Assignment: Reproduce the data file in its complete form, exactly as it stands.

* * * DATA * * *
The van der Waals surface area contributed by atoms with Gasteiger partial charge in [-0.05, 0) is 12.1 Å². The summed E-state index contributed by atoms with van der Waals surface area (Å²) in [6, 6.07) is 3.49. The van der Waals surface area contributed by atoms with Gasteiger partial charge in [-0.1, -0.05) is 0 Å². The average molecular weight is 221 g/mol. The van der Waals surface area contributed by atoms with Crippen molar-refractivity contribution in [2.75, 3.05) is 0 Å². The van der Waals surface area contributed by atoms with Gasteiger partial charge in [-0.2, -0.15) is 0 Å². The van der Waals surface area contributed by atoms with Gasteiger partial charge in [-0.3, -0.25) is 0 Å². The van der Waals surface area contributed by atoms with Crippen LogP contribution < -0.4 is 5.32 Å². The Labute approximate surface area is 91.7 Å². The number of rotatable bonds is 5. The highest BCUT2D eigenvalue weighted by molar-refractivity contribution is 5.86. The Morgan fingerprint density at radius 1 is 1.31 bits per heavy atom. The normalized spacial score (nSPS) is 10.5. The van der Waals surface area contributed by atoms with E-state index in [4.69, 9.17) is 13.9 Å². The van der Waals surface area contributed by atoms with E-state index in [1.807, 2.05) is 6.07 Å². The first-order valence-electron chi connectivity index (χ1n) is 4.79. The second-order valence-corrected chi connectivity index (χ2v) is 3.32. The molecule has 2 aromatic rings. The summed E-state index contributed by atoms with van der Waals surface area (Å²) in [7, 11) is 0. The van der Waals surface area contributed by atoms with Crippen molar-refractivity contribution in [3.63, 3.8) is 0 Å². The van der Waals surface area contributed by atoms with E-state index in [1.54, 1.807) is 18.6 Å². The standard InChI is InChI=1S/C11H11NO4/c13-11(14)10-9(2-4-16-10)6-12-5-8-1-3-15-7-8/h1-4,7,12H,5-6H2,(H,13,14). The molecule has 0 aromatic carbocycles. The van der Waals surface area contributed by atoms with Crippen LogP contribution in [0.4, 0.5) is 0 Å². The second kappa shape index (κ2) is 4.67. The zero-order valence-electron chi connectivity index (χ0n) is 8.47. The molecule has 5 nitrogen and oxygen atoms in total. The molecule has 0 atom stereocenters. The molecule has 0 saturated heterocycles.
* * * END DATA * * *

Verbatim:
The van der Waals surface area contributed by atoms with Gasteiger partial charge in [-0.05, 0) is 12.1 Å². The summed E-state index contributed by atoms with van der Waals surface area (Å²) in [6, 6.07) is 3.49. The van der Waals surface area contributed by atoms with Gasteiger partial charge in [-0.1, -0.05) is 0 Å². The average molecular weight is 221 g/mol. The van der Waals surface area contributed by atoms with Crippen molar-refractivity contribution in [2.75, 3.05) is 0 Å². The van der Waals surface area contributed by atoms with Gasteiger partial charge in [-0.2, -0.15) is 0 Å². The van der Waals surface area contributed by atoms with Gasteiger partial charge in [-0.3, -0.25) is 0 Å². The van der Waals surface area contributed by atoms with Crippen LogP contribution < -0.4 is 5.32 Å². The Labute approximate surface area is 91.7 Å². The number of rotatable bonds is 5. The highest BCUT2D eigenvalue weighted by molar-refractivity contribution is 5.86. The Morgan fingerprint density at radius 1 is 1.31 bits per heavy atom. The normalized spacial score (nSPS) is 10.5. The van der Waals surface area contributed by atoms with E-state index in [4.69, 9.17) is 13.9 Å². The van der Waals surface area contributed by atoms with E-state index in [1.807, 2.05) is 6.07 Å². The first-order valence-electron chi connectivity index (χ1n) is 4.79. The second-order valence-corrected chi connectivity index (χ2v) is 3.32. The molecule has 2 aromatic rings. The summed E-state index contributed by atoms with van der Waals surface area (Å²) in [7, 11) is 0. The van der Waals surface area contributed by atoms with Crippen molar-refractivity contribution in [3.63, 3.8) is 0 Å². The van der Waals surface area contributed by atoms with E-state index in [1.54, 1.807) is 18.6 Å². The standard InChI is InChI=1S/C11H11NO4/c13-11(14)10-9(2-4-16-10)6-12-5-8-1-3-15-7-8/h1-4,7,12H,5-6H2,(H,13,14). The molecule has 0 aromatic carbocycles. The van der Waals surface area contributed by atoms with Crippen LogP contribution in [0.4, 0.5) is 0 Å². The second kappa shape index (κ2) is 4.67. The zero-order valence-electron chi connectivity index (χ0n) is 8.47. The molecule has 5 nitrogen and oxygen atoms in total. The molecule has 0 atom stereocenters. The molecule has 0 saturated heterocycles.